THE CUISINE

Indonesia is home to over 300 ethnic groups and this presents a uniquely diverse and incredibly wide range of dishes. Indonesia is a large exporter of spices which leads to crazy flavor combinations in their food. From his menu, Pasay recommends Nasi Campur Bali, Rendang, and Nasi Goreng. He said, “Those three are very popular.”

Bali Kitchen’s food is authentic and traditional, with hardly any American influence. According to Pasay, the taste may seem diluted to some people “because of the spice itself. We [him and his chefs] cannot get the fresh one so we’re subjected with the dried ones so as a result, it’s not really rich like in Indonesia. But in terms of authenticity, we employ/add the whole thing according to the traditional authentic recipe.”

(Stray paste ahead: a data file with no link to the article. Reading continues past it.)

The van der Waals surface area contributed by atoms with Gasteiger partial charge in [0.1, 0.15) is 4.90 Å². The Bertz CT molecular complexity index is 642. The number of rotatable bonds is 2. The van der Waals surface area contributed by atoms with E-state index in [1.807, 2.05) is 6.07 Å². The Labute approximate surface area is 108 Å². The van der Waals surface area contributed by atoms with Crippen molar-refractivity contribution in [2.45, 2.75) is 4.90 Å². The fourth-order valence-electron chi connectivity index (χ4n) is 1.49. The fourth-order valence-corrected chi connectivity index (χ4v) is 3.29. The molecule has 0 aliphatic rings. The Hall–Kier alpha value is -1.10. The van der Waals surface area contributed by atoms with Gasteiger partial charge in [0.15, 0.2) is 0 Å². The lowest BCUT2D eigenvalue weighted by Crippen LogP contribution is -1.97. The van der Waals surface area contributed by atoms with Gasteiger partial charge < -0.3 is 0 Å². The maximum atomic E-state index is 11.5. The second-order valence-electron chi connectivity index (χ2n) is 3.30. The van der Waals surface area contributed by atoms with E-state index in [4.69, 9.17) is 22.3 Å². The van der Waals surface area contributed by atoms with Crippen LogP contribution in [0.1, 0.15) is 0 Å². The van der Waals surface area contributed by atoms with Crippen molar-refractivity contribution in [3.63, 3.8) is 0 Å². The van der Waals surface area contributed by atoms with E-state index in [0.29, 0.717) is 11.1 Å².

Bali Kitchen Menu

My first visit I decided to order the house special Nasi Campur Bali, which literally translates to Rice Mix Bali. This dish is incredibly complex with nine different toppings (yes, nine) on top of rice plated over banana leaves served with a side of extra hot chili paste. Nasi Campur Bali acts much like a microcosm of Indonesian cultural identity- separate components that all come beautifully together in a delicious dish. Nasi Campur Bali includes chicken marinated in a combination of Indonesian herbs topped with grated coconut flakes, peanuts, egg topped with chilli sauce, tempeh (fried fermented soybean), green beans, fried shallots, krupuk (deep fried cracker), sate lilit (chicken skewer marinated in Indonesian herbs) and some battered and fried miscellaneous vegetables. If you like your food sweet, I definitely recommend topping it off with the in house sweet soy sauce called kecap manis that they provide on the countertop next to the cutlery.

Going clockwise: Jamu drink, chilli sauce, krupuk and Nasi Campur Bali (House Special dish).